Who: Big Sugar & Grady
When/Where: Friday, April 23, 2:30 p.m. (main stage with Current Swell), and 9 p.m. (GLC)
Cost: Daytime show, free! Evening set, advance tickets $15
To Gordie Johnson, frontman for longtime Canadian blues-rock band Big Sugar, music is anything but a commercial commodity. He isn't interested in appealing to new demographics or the marketing schtick that is part and parcel of the industry today; he just wants to make good music.
"That's what's wrong with a lot of music that's out there right now, is that its so overruled by demographics and subgenres," Johnson sighed. "Like, people, can we really stop thinking so much? You like it or you don't.
"I was too old to appeal to people in their 20s when Big Sugar was current and yet we made an entire massive career out of doing it."
These days, Johnson has been very busy creating new material as the vocalist and guitar player for the three-piece group, Grady, churning out the elusive genre that somehow, along the way, was dubbed "cowboy metal."
"We don't invent these things, people just say that about us!" Johnson said. "...The lyrics are probably more outlaw country, and there's a kind of Southern rock vibe to it as well, but it's really loud and really heavy and tuned really low, and the songs are really fast, so there's some resemblance to other forms of heavy metal, so it's not classic rock-based stuff, its not bluesy - it's none of those things."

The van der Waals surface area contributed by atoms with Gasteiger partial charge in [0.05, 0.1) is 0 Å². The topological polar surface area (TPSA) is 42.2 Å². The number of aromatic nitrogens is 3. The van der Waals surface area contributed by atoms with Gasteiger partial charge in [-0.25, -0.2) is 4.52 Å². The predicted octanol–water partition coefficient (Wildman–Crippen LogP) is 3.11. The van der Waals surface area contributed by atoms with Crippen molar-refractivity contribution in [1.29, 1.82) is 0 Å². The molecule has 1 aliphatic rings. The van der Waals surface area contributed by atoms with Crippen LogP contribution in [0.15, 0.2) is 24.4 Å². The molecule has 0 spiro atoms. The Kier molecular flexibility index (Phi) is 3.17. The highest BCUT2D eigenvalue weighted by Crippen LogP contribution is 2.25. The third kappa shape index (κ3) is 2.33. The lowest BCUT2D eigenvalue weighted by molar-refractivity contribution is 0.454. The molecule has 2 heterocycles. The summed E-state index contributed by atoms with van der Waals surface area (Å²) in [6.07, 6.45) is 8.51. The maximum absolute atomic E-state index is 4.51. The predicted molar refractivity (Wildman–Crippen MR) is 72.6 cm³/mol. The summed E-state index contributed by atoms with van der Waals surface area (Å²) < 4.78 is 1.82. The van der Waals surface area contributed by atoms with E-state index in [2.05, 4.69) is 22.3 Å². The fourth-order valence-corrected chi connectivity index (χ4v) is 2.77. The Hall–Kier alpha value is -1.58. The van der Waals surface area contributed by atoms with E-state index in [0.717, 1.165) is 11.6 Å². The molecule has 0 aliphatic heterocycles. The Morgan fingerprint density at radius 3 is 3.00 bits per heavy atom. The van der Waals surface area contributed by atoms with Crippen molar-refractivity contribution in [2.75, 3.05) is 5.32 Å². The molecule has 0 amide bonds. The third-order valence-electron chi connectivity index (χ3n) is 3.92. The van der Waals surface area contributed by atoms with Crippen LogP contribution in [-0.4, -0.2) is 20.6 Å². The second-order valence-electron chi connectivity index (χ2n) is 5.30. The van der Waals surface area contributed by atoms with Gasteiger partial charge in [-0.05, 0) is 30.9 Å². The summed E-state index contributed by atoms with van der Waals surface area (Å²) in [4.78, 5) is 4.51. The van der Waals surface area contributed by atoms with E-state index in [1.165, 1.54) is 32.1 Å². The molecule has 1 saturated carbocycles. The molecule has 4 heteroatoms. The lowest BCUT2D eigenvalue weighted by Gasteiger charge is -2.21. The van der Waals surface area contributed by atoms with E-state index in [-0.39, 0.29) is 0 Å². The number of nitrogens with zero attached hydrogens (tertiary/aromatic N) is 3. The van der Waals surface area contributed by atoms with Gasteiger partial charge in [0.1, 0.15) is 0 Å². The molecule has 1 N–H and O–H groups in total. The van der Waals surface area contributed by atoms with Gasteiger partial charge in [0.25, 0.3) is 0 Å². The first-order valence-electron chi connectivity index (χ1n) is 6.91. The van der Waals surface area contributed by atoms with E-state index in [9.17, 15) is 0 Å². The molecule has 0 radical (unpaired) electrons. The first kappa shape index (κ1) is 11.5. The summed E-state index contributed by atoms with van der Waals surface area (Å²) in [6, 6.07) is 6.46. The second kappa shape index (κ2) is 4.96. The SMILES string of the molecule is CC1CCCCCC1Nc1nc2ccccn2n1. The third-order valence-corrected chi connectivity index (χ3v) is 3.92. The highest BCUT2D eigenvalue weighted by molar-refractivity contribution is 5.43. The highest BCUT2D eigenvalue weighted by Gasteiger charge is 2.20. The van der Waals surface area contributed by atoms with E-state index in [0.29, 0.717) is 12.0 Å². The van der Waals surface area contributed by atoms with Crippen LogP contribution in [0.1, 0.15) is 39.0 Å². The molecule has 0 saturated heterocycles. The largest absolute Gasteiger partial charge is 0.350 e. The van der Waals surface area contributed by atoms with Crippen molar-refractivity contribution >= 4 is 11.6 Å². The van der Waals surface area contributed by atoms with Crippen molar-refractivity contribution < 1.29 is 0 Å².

A quick listen to Grady's third and most recent full-length album, As Good As Dead , proves that the two bands are entirely different animals. Where Big Sugar is more of a classic blues rock band, Grady has a far more country, heavy rock and roots feel. This all makes sense when you consider that Big Sugar's rock/reggae/blues vibe arose out of the rich, multicultural environment of Toronto's music scene, while Grady is inspired by Johnson's new stomping ground: Texas.
Featuring Johnson on guitar, Big Ben on bass, and Nina "The Queena" Singh on drums, and all three leading the vocal charge, the group has been out on tour for a few weeks now. On Monday, they were making their way from Grand Prairie to Calgary.
Johnson has also been playing solo acoustic gigs in Halifax and Sydney, Nova Scotia during the East Coast Music Awards, and pursuing production projects with East Coast artists like Joel Plaskett, The Novaks, Tim Chaisson and Chris Kirby.
"I kinda get around, hey?" Johnson chuckled.
All in all, this seems to be a very creative period in the established musician's career. And rather than finding the schedule exhausting, Johnson says it's exhilarating to be working on such a wide range of projects at once.
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